By Harry Mottram: The firm that owns the Miss Universe beauty competition based in the USA and Thailand has filed for bankruptcy in Thailand after a near collapse of its share price and increasing levels of debt.

The Miss Universe Organization was co-owned by Mr Trump from 1996 to 2015 who sold it when TV companies refused to screen it due to his racist views. It was acquired by Thailand’s Anne Jakrajutatip for $20 million in 2022 from IMG Media, adding it to the portfolio of JKN Global Group who also owns Miss USA and Miss Teen USA. The bankruptcy occurred shortly before the El Salvador competition on November 18, and after it failed to repay a £12 million pound loan.

The Thai Bankruptcy Court has set the hearing date for the petition for business rehabilitation on 29 January, according to the firm. Begun in 1952 the show is screened in around 100 countries with new rules that has allowed mothers and married women to participate in the contest from this year.

Greensill scandal

Political journalists were stunned when the former prime minister David Cameron stepped into Downing Street to become the new Foreign Secretary in Rishi Sunak’s Government. Dodgy Dave as the Beast of Balsover MP Dennis Skinner called him in Parliament may be an experienced politician but the legacy of the Greensill scandal won’t leave him. The Australian outfit was his employer after he left Government after the Brexit referendum – earning him a reported £8 million. Nice work if you can get it but the scandal was over his role in lobbying the Government and his former colleagues for tax payers’ cash in the form of Covid loans – and his enabling of Greensill to have an office in Downing Street and act as a funder for a number of UK projects. In 2021 Greensill went bust costing the UK Government and taxpayer a staggering £5 billion pounds.

Magnus Group

The East Anglian logistics outfit Magnus Group has filed a notice of intention to appoint administrators. Writing in the trade publication Motor Transport Chris Tindall reported: “The firm, which has been trading since 1973 and offers road and air freight, warehousing and pallet services, filed the notice on Friday 10 November. It currently holds an international licence authorising a total of 87 HGVs and 105 trailers running out of three operating centres in the East of England traffic area.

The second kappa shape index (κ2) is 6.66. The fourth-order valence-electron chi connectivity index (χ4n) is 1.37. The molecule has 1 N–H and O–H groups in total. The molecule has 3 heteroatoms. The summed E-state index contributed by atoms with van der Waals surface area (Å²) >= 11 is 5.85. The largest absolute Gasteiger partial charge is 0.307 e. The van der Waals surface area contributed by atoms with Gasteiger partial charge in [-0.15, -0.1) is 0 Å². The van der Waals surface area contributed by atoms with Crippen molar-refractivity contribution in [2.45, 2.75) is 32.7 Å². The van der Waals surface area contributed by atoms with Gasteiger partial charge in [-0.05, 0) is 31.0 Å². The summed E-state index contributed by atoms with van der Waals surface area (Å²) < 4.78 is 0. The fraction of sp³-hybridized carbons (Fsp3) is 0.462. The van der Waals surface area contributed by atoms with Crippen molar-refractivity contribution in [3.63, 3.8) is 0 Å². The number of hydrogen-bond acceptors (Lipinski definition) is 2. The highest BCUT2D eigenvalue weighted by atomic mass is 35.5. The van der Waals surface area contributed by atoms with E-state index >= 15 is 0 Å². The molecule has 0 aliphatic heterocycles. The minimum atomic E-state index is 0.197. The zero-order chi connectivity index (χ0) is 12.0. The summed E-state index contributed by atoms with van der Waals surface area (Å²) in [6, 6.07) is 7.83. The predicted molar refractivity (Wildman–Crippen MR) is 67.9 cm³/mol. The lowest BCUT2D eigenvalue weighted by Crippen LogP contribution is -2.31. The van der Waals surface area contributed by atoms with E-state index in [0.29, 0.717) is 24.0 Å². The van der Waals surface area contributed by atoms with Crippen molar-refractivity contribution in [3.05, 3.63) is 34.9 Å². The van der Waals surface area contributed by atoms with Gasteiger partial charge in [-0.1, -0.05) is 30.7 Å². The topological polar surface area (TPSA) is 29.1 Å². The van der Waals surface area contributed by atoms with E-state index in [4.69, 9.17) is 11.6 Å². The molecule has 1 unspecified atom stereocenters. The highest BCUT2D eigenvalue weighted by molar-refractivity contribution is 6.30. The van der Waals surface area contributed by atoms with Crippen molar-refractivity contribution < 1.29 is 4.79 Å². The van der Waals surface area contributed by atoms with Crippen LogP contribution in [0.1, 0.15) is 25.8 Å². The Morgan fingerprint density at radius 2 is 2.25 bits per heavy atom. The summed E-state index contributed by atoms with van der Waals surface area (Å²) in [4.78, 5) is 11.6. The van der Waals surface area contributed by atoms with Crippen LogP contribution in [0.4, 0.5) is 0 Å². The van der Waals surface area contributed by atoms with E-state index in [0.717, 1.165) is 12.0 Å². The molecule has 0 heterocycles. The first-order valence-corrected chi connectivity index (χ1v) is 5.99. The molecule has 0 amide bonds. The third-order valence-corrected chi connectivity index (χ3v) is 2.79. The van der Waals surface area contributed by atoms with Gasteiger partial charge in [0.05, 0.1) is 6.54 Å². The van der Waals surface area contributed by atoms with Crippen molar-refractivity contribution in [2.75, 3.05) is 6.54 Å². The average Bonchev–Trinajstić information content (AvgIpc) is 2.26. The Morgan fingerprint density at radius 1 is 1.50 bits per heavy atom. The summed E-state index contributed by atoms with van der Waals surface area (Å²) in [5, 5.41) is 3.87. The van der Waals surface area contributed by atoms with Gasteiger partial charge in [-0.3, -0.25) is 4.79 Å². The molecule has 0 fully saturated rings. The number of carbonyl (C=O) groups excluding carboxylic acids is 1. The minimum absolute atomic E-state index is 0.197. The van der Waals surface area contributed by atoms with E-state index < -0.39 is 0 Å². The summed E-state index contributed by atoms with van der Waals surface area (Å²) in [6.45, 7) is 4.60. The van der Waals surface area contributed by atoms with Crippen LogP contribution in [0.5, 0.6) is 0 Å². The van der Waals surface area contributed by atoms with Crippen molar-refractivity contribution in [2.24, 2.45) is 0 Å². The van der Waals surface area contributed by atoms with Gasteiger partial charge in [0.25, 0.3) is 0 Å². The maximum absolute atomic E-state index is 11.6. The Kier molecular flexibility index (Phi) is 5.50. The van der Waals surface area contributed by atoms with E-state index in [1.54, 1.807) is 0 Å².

“A notice of intention outlines to the court that a business intends to enter insolvency proceedings if a solution cannot be found to its financial problems. Ellisons Solicitors are named as the company’s representative.”

Football fans may be aware that the firm is one of the sponsors of Ipswich Town FC – a relationship that has now ended.

HS2 fall out

Cancelling the HS2 link from Brum to Manchester may have saved billions in the short term for the Government but Rishi Sunak’s decision does have its costs and one of them is for train builders Alstom UK. The company that was contracted to start building rolling stock for the high speed line from 2026 is now having to consider sacking hundreds of workers in Derby at its Litchurch Lane factory. The plant has been building trains for the last 180 years.

The Mail reported: “The firm, which also builds France’s high speed TGV trains and is the world’s second largest rail company after China’s CRRC, is consulting on job losses at the site in Derby.”

Ian Carrotte of ICSM said that any business linked to the now cancelled extension to the line will have a question mark over it since the promised work and contracts have been blown away. He said: “I would advise any company or trader who has banked on future work from the HS2 line to be cautious of promises made since the project has been shelved by the Government north of Birmingham.”



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